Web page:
While craft breweries around the country release their annual Oktoberfest seasonals, MillerCoors has slightly different news this fall: 200 salaried employees will be asked to see themselves out, and 150 more open positions will be eliminated by the end of October. Gavin Hattersley, MillerCoors CEO, cited “financial flexibility” as a reason for the cuts, along with the need to “quickly capitalize on new opportunities,” Brewbound reports.

By new opportunities, he means sell more Coors Light. While it lets go of hundreds of employees, MillerCoors is still on the hunt for a chief marketing officer. That person’s top priority? “Turning around Coors Light,” Brewbound reports.

You think you know a guy! Or, rather, you think you have job security working for one of the biggest brewing corporations in the world! Not the case, apparently.

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Sales at Molson Coors, MillerCoors’ parent, have been steadily declining. The company reported a 2 percent decline in net sales and 3 percent decline in revenue in second-quarter earnings last month. A week later, MillerCoors announced it would be tossing Two Hats, its millennial-targeted fruity light beer, out the window.

Oh, and MillerCoors is now also asking visitors to shell out $10 for its once-free brewery tours.

Long story short? MillerCoors is strapped for cash. It’s not alone. In a strikingly similar situation, Anheuser-Busch InBev also eliminated more than 350 employees last year. Most of them worked in ABI’s craft-focused High End division. ABI’s goal? To focus on low-alcohol beverages like Bud Light Orange.

Big Beer is a two-headed beast. Breweries like MillerCoors and ABI innovate, but they do so to capture our dollars, not to improve our lives or their industry with more interesting beverages. If a product doesn’t deliver, it goes (see ya, Two Hats). If it sells, resources funnel toward it (why, Bud Light Orange, why?). If 350 employees are too expensive, they go, too.

Mass layoffs like these are tough on any industry. As a journalist, I’m constantly bemoaning how publications I admire have to suddenly slash their staff writers (looking at you, Condé Nast Traveler) as they struggle to make ends meet in a rapidly changing industry.

In this era of seemingly constant corporate “restructuring,” it’s worth taking a minute to consider the endgame of the industry’s top players, whether they are a publishing conglomerate or brewing powerhouse. For big brewers like Molson Coors and ABI, a profitable bottom line isn’t part of the overall endeavor. It is the goal itself.

Flavored Malt Beverages Sizzle as Beer Sales Fizzle

According to market research firm IRI Worldwide, flavored malt beverages (FMBs) produced by craft companies jumped 242 percent over the last year. This category includes the (non-craft) likes of Smirnoff Ice, Mike’s Hard Lemonade, and ABI’s “Ritas” (Lime-A-Rita, Straw-Ber-Rita, Mang-O-Rita, etc.).

Year-to-date volume sales of beer, meanwhile, are “basically flat,” Brewbound reports. While sales at top breweries like New Belgium, North American Brewing, and Deschutes either declined or remained stagnant year-over-year, Boston Beer is earning a profit. Why? In addition to Samuel Adams, Boston Beer makes Twisted Tea and Truly Spiked & Sparkling — two FMBs.

As VinePair reported last week, spiked sparkling beverages are rising to the top of shopping carts. Sales of hard seltzers spiked 177 percent between July 2017 and July 2018. Lagunitas, owned by Heineken, dropped Hi-Fi Hops, a THC-infused hoppy sparkling water in July. In March, Corona introduced Refresca, its “premium spiked refresher.” And we all remember the hard soda boom of 2016 (shudder).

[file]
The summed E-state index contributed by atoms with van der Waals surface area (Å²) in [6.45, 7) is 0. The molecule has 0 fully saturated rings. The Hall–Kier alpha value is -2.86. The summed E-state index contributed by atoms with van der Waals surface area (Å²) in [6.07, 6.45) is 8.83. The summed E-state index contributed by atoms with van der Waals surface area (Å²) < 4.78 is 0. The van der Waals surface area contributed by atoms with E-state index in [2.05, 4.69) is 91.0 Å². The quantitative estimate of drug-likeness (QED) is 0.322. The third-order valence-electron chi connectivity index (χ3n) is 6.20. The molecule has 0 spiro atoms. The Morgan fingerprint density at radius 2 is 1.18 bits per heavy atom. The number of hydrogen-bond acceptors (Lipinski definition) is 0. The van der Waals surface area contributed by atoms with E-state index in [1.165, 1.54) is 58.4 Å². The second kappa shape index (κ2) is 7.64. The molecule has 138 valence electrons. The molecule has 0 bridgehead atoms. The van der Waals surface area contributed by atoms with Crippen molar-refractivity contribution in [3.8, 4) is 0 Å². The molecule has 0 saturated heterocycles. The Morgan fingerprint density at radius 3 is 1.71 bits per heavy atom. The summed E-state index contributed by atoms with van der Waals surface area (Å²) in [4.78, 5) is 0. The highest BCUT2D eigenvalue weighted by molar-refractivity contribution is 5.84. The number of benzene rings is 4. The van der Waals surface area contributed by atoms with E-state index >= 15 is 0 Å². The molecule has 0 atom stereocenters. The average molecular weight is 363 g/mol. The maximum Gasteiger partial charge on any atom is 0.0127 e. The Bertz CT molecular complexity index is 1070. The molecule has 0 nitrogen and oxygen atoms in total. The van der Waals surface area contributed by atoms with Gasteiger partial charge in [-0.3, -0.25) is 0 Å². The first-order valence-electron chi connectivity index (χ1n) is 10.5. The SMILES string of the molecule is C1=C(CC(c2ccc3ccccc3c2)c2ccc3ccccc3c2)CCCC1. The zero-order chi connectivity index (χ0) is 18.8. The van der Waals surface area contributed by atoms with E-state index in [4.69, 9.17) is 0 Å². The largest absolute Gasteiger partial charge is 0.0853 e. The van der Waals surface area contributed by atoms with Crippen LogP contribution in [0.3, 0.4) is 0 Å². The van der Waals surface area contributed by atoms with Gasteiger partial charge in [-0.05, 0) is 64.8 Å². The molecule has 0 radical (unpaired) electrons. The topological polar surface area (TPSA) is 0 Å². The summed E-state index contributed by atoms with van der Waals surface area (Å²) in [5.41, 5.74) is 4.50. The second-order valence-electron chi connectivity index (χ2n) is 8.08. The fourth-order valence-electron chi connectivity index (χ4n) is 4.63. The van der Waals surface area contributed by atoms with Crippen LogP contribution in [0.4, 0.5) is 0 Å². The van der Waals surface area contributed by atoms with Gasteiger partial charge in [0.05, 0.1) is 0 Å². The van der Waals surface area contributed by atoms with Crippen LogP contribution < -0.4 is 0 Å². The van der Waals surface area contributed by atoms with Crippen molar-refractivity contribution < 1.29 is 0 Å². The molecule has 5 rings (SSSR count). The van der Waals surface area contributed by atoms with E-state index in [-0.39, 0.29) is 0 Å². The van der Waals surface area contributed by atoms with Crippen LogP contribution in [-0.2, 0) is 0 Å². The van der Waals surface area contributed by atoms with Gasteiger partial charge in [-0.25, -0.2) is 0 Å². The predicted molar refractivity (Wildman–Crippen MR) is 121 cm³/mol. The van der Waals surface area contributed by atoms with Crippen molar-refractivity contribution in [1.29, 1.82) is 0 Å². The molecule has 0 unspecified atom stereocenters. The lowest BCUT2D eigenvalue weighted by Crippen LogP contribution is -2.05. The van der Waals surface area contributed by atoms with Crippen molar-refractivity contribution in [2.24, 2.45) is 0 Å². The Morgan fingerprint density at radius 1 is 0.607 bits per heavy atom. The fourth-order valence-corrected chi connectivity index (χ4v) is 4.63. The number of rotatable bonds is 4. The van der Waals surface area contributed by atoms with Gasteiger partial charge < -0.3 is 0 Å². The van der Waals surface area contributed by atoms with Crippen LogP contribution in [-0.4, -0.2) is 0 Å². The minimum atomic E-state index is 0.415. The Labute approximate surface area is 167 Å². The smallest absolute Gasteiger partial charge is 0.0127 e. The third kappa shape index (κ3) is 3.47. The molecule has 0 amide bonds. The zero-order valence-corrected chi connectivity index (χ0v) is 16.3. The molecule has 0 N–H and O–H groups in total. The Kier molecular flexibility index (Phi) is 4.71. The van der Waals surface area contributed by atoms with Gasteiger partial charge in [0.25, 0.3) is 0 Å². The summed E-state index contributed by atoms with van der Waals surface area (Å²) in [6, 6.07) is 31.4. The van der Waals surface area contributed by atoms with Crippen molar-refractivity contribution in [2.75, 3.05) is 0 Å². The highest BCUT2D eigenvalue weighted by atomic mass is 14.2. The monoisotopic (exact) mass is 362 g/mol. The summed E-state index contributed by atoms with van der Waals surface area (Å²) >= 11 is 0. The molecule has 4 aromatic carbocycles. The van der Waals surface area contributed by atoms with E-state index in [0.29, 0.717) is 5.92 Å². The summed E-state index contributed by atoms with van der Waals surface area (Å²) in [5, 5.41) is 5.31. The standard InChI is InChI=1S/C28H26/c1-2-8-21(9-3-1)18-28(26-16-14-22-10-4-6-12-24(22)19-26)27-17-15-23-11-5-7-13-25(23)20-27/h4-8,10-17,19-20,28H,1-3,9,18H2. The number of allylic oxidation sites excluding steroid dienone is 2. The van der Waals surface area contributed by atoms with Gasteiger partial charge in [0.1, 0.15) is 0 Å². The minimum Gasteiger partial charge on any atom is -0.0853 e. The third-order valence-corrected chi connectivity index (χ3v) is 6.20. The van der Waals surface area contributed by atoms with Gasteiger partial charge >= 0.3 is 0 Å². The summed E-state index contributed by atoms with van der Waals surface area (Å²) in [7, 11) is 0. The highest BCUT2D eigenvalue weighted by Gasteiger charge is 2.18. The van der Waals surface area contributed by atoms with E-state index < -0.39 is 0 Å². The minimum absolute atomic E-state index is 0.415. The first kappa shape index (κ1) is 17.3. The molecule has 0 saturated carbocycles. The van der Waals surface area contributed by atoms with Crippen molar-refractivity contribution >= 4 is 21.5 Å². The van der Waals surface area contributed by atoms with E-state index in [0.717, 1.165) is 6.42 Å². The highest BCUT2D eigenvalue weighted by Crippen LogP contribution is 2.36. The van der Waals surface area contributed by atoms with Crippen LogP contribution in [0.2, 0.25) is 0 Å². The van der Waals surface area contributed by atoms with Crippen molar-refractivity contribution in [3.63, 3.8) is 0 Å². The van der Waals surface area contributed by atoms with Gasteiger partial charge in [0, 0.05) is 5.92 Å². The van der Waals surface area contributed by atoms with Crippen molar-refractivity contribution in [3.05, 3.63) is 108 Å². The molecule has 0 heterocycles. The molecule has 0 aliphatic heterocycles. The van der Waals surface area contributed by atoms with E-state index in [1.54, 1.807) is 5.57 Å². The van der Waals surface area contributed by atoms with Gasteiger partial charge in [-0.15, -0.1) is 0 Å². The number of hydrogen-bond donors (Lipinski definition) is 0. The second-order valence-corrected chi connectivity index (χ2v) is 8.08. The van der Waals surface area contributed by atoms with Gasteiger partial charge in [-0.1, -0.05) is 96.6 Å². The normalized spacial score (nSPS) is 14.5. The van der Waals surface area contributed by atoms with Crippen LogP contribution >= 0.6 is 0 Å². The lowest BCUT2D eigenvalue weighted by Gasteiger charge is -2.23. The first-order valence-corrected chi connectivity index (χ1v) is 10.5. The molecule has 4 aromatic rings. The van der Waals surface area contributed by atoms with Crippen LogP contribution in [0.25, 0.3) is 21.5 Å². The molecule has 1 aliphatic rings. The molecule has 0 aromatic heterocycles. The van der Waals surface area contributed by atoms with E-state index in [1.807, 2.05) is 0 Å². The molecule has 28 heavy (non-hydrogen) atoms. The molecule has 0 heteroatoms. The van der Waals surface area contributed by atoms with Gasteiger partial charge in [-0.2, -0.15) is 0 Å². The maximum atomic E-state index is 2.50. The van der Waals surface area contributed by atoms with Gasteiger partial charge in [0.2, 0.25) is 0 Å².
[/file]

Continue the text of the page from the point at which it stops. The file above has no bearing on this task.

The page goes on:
I personally find FMBs gross, but their success makes sense: Americans are moving away from sweet, caloric sodas and soft drinks and seeking lower-cal liquids to get buzzed on.

All brewers can really do, aside from launch spiked seltzers of their own, is answer consumers’ calls for less caloric brews. Lower ABV means lower amounts of sugar, and I’m all for both.

Founders Takes On the King of Beers

Solid Gold is poised to dethrone the King of Beers, and Founders couldn’t be happier about it (obviously). “Solid Gold is our first move towards taking our craft circle and going outside of it,” Founders co-founder and CEO Mike Stevens told Brewbound. “Once we start looking at the bigger picture, we can take this whole thing to another level.” What he means is, by brewing a premium lager, Founders is competing with macro brands like Bud, Miller, and Coors. He thinks other craft brewers should do this, too.

It’s certainly working for Founders. The company reported year-to-date growth in basically every category, from beer production (34 percent) to off-premise dollar sales (40 percent) to sales of its most successful brand, All Day IPA (38 percent). It will start distributing to its 47th state, Colorado, next month.

The thing is, Founders isn’t alone out there, fighting with the macro brands for consumer dollars. Many breweries are doing this. And it’s easier said than done. Founders, having sold a 30 percent stake to Spanish brewer Mahou San Miguel in 2014, has the luxury of taking risks as well as scaling up production (and marketing, for that matter). Truly small producers are not as inclined to invest the time or money for equipment necessary to make lagers, barrel-aged beers, or other products outside craft beer’s “tiny bubble,” as Stevens describes it.

But Stevens does have a point. Sometimes, more is more. If more brewers attempt to beat Big Beer at its own game — pale lagers — ultimately, consumers will spread their dollars among more brands. The hope for craft brewers is that these consumers will then make it rain across lots of new beer styles, new breweries, and, maybe someday, their own mug club membership. More choice is a good thing for consumers, but for brewers, it’s a hard decision.